City Council Speaker Christine Quinn introduced legislation Friday to require higher wages for workers on city-subsided economic development projects — a move that could end debate over the city’s role in bolstering the middle class and spurring business.
The bill would require hourly pay of $10 with benefits, or $11.50 without, on projects receiving $1 million or more in city support. The language of the bill does not include the so-called executive waiver that would give the mayor power to permit lower wages on some projects.
But the measure does include several carve-outs and exemptions designed to make it more palatable to business:
- "Small businesses" with annual revenues of less than $5 million need not pay the higher wage, nor must nonprofits or manufacturers.
- Workers on housing developments with 75 percent or more affordable units will also not be guaranteed higher wages.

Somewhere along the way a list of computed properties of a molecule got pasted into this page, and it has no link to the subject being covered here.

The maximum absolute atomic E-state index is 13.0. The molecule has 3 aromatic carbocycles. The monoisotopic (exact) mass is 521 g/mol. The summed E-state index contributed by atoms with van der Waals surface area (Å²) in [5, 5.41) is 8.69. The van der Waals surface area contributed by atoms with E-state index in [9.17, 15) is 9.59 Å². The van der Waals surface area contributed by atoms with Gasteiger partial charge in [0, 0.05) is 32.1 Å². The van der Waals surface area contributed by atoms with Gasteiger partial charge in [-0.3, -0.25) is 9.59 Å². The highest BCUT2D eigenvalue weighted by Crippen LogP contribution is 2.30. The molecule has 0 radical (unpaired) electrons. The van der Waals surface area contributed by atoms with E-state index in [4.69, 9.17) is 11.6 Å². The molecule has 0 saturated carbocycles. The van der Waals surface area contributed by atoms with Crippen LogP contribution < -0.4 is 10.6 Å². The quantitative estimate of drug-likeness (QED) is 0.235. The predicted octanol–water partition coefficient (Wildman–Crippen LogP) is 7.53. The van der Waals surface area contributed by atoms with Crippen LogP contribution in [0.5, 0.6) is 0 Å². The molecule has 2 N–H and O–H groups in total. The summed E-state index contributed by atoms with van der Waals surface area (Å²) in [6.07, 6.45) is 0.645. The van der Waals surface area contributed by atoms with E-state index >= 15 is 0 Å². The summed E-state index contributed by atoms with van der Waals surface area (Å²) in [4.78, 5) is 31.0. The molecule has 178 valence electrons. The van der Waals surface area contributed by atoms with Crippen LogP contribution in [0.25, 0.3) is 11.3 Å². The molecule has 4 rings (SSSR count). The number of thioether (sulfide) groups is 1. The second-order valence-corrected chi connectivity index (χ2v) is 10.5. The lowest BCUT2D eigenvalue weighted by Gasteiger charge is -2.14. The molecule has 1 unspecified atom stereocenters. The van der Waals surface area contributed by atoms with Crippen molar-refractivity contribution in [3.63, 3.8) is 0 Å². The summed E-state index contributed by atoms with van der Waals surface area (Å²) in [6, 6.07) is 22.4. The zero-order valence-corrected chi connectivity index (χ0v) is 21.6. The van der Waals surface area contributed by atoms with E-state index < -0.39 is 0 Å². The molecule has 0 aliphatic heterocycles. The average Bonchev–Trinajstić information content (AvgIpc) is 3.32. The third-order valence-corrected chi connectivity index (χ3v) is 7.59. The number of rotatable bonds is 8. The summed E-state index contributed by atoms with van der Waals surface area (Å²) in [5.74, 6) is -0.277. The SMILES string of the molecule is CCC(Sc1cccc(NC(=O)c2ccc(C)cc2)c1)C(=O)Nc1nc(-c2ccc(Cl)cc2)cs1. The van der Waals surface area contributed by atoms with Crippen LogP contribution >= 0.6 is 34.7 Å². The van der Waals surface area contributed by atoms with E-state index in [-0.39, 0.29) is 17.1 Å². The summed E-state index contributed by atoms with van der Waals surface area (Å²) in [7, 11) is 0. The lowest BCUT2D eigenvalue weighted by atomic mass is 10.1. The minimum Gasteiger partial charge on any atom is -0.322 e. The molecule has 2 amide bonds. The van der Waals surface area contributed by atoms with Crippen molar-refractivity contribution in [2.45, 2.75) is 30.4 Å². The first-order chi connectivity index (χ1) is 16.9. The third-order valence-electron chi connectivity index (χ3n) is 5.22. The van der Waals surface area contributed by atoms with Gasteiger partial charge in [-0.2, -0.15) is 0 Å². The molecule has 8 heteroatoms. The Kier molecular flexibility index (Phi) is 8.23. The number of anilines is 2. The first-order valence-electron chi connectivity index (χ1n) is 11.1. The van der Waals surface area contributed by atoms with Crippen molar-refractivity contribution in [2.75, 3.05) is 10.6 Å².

- A small slice of the vast Hudson Yards development on Manhattan's West Side will be grandfathered out of the agreement, because discussions between property owners, developers, and the city are advanced.
- Businesses that rent space in subsidized projects are not required to pay the higher wage
Quinn estimates 600 workers per year will benefit from the law, which also sets a goal of raising the wages for three-quarters of all workers on city-sponsored developments.
Mayor Michael Bloomberg has said he opposes "living wage" laws, but there is likely a majority in the Council to override his veto.
Quinn has scheduled a vote on the bill for April 30.